There was substantial evidence that appellant Franklin was guilty of intentionally setting fire to the building on December 22. Mr. Clarence L. Steele of the Andalusia Fire Department testified with respect to the second fire, that they received a call and arrived just before noon on the 22nd of December, 1983, three days after the first fire. He said that it only took two or three minutes to extinguish, explaining that "[i]t wasn't, you know, it was a rag and some boards that was stacked up against the chimney, plus it hadn't gotten started good." He testified that the rag had gasoline on it. He described the boards as "1 X 4's or 1 X 6's stacked against the chimney in a tepee style, and they were burning."

Billy F. Treadaway of the Andalusia Police Department testified to the powerful evidence of arson discovered after the second fire. He testified to seeing flames on the mantle when he looked in the window of the house on the morning of the second fire. A newspaper, dated the day of the second fire, was found in the house after the second fire was extinguished. The appellant, in response to questioning after the second fire, stated that he could not be charged because he had not applied for any insurance recovery, information presumably acquired by him in his occupation as a bail bondsman.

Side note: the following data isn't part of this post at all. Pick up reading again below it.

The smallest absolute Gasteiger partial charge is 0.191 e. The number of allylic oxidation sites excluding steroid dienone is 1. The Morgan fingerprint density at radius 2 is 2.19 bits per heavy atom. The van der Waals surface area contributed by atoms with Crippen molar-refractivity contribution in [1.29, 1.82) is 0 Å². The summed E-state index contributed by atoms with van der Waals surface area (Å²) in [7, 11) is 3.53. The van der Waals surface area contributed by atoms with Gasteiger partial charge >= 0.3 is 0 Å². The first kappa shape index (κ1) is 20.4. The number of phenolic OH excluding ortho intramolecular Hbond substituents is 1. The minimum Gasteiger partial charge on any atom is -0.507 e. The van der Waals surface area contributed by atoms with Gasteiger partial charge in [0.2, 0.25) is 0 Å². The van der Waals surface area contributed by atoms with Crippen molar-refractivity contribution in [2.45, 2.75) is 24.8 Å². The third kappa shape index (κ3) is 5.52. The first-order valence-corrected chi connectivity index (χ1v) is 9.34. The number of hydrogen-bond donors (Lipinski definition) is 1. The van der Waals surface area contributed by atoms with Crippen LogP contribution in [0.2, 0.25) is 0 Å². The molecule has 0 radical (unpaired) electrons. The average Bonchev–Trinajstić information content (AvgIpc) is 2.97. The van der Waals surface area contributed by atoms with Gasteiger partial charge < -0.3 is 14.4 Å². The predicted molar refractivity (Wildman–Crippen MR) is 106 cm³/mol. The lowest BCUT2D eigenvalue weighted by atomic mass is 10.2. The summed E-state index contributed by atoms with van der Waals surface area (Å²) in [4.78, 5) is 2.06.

Howard Easley of the Andalusia Fire Department testified that he received a dispatch on the day of the second fire and came to the house. He saw smoke coming out of the roof around the chimney area and he peered in through the dining room window and saw flames around the mantle of the fireplace and above the mantle. The fire in the living quarters of the house around the mantle was a different fire from the attic fire where the gasoline soaked rag was found adjacent to the boards leaned against the chimney in the shape of a tepee.